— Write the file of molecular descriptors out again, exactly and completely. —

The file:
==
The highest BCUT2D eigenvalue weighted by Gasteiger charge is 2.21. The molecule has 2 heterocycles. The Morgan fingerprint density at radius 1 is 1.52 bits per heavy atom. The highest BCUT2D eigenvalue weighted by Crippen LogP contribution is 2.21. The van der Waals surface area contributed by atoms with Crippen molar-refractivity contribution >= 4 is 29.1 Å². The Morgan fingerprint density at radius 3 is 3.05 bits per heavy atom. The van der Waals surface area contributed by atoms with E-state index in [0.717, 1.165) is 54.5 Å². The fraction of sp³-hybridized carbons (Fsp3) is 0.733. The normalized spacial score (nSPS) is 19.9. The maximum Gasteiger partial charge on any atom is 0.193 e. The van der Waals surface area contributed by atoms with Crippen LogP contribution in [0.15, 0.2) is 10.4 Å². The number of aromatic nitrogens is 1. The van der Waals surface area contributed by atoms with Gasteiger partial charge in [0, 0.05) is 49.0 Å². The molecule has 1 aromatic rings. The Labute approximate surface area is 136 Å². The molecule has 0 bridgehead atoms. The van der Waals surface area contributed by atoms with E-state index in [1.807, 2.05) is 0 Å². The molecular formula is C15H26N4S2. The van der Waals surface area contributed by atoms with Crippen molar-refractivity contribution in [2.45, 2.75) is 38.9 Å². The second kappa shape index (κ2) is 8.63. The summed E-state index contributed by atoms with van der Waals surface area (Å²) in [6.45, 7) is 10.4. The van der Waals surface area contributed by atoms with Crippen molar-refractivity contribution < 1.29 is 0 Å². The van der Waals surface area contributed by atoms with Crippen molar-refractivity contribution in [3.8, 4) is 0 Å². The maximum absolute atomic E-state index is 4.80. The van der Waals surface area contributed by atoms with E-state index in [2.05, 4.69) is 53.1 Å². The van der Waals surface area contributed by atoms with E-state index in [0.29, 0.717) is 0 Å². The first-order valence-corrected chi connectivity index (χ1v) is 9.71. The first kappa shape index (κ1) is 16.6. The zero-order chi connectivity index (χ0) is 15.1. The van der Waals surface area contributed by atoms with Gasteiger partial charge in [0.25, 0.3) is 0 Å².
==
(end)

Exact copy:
The highest BCUT2D eigenvalue weighted by Gasteiger charge is 2.21. The molecule has 2 heterocycles. The Morgan fingerprint density at radius 1 is 1.52 bits per heavy atom. The highest BCUT2D eigenvalue weighted by Crippen LogP contribution is 2.21. The van der Waals surface area contributed by atoms with Crippen molar-refractivity contribution >= 4 is 29.1 Å². The Morgan fingerprint density at radius 3 is 3.05 bits per heavy atom. The van der Waals surface area contributed by atoms with E-state index in [0.717, 1.165) is 54.5 Å². The fraction of sp³-hybridized carbons (Fsp3) is 0.733. The normalized spacial score (nSPS) is 19.9. The maximum Gasteiger partial charge on any atom is 0.193 e. The van der Waals surface area contributed by atoms with Crippen LogP contribution in [0.15, 0.2) is 10.4 Å². The number of aromatic nitrogens is 1. The van der Waals surface area contributed by atoms with Gasteiger partial charge in [0, 0.05) is 49.0 Å². The molecule has 1 aromatic rings. The Labute approximate surface area is 136 Å². The molecule has 0 bridgehead atoms. The van der Waals surface area contributed by atoms with E-state index in [1.807, 2.05) is 0 Å². The molecular formula is C15H26N4S2. The van der Waals surface area contributed by atoms with Crippen molar-refractivity contribution in [2.45, 2.75) is 38.9 Å². The second kappa shape index (κ2) is 8.63. The summed E-state index contributed by atoms with van der Waals surface area (Å²) in [6.45, 7) is 10.4. The van der Waals surface area contributed by atoms with Crippen molar-refractivity contribution < 1.29 is 0 Å². The van der Waals surface area contributed by atoms with Crippen molar-refractivity contribution in [3.8, 4) is 0 Å². The maximum absolute atomic E-state index is 4.80. The van der Waals surface area contributed by atoms with E-state index in [2.05, 4.69) is 53.1 Å². The van der Waals surface area contributed by atoms with E-state index in [0.29, 0.717) is 0 Å². The first-order valence-corrected chi connectivity index (χ1v) is 9.71. The first kappa shape index (κ1) is 16.6. The zero-order chi connectivity index (χ0) is 15.1. The van der Waals surface area contributed by atoms with Gasteiger partial charge in [0.25, 0.3) is 0 Å².